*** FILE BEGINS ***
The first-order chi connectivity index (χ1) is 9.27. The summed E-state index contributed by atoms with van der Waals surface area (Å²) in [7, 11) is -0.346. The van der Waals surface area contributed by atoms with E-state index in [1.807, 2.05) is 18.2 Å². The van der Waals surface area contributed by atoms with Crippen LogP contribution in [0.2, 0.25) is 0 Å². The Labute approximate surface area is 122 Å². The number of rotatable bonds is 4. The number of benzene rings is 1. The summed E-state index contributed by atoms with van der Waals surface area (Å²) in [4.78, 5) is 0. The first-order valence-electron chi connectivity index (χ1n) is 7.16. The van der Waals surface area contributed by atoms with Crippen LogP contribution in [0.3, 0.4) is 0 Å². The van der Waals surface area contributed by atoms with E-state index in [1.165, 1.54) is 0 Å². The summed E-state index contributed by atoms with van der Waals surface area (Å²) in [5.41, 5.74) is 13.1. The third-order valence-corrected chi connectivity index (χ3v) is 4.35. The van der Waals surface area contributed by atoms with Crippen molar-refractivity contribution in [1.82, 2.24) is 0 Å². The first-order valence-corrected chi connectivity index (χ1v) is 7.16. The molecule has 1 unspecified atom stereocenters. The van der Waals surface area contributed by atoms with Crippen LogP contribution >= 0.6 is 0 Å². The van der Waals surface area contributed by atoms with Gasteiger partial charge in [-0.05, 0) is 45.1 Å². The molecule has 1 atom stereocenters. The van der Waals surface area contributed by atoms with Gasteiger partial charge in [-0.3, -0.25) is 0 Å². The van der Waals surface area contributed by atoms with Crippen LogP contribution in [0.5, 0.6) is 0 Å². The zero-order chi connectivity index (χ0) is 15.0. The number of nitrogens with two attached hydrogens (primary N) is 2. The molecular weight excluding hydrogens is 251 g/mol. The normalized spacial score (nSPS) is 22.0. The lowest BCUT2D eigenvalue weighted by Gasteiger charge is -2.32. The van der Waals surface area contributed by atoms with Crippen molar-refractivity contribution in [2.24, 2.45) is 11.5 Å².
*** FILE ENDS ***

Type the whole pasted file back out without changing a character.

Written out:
The first-order chi connectivity index (χ1) is 9.27. The summed E-state index contributed by atoms with van der Waals surface area (Å²) in [7, 11) is -0.346. The van der Waals surface area contributed by atoms with E-state index in [1.807, 2.05) is 18.2 Å². The van der Waals surface area contributed by atoms with Crippen LogP contribution in [0.2, 0.25) is 0 Å². The Labute approximate surface area is 122 Å². The number of rotatable bonds is 4. The number of benzene rings is 1. The summed E-state index contributed by atoms with van der Waals surface area (Å²) in [4.78, 5) is 0. The first-order valence-electron chi connectivity index (χ1n) is 7.16. The van der Waals surface area contributed by atoms with Crippen LogP contribution in [0.3, 0.4) is 0 Å². The van der Waals surface area contributed by atoms with E-state index in [1.165, 1.54) is 0 Å². The summed E-state index contributed by atoms with van der Waals surface area (Å²) in [5.41, 5.74) is 13.1. The third-order valence-corrected chi connectivity index (χ3v) is 4.35. The van der Waals surface area contributed by atoms with Crippen molar-refractivity contribution in [1.82, 2.24) is 0 Å². The first-order valence-corrected chi connectivity index (χ1v) is 7.16. The molecule has 1 unspecified atom stereocenters. The van der Waals surface area contributed by atoms with Crippen LogP contribution >= 0.6 is 0 Å². The van der Waals surface area contributed by atoms with Gasteiger partial charge in [-0.05, 0) is 45.1 Å². The molecule has 1 atom stereocenters. The van der Waals surface area contributed by atoms with Gasteiger partial charge in [-0.3, -0.25) is 0 Å². The van der Waals surface area contributed by atoms with Crippen LogP contribution in [0.5, 0.6) is 0 Å². The zero-order chi connectivity index (χ0) is 15.0. The number of nitrogens with two attached hydrogens (primary N) is 2. The molecular weight excluding hydrogens is 251 g/mol. The normalized spacial score (nSPS) is 22.0. The lowest BCUT2D eigenvalue weighted by Gasteiger charge is -2.32. The van der Waals surface area contributed by atoms with Crippen molar-refractivity contribution in [2.24, 2.45) is 11.5 Å².